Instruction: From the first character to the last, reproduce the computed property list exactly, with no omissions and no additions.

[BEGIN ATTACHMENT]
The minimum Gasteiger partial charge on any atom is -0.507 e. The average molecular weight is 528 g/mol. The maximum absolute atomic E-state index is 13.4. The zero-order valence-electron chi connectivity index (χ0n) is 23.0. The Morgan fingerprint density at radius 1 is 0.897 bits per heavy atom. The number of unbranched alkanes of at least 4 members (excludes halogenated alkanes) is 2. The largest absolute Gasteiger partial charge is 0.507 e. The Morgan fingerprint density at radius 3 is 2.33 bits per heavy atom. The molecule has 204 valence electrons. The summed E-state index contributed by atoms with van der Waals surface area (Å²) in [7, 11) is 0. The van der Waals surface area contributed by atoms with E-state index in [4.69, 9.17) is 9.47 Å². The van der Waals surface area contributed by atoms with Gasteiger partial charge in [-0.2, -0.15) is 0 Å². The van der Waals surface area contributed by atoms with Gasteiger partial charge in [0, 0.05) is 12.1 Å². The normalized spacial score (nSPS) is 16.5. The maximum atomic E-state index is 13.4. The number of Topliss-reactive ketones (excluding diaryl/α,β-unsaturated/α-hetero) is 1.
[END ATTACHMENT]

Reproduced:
The minimum Gasteiger partial charge on any atom is -0.507 e. The average molecular weight is 528 g/mol. The maximum absolute atomic E-state index is 13.4. The zero-order valence-electron chi connectivity index (χ0n) is 23.0. The Morgan fingerprint density at radius 1 is 0.897 bits per heavy atom. The number of unbranched alkanes of at least 4 members (excludes halogenated alkanes) is 2. The largest absolute Gasteiger partial charge is 0.507 e. The Morgan fingerprint density at radius 3 is 2.33 bits per heavy atom. The molecule has 204 valence electrons. The summed E-state index contributed by atoms with van der Waals surface area (Å²) in [7, 11) is 0. The van der Waals surface area contributed by atoms with E-state index in [4.69, 9.17) is 9.47 Å². The van der Waals surface area contributed by atoms with Gasteiger partial charge in [-0.2, -0.15) is 0 Å². The van der Waals surface area contributed by atoms with Gasteiger partial charge in [0, 0.05) is 12.1 Å². The normalized spacial score (nSPS) is 16.5. The maximum atomic E-state index is 13.4. The number of Topliss-reactive ketones (excluding diaryl/α,β-unsaturated/α-hetero) is 1.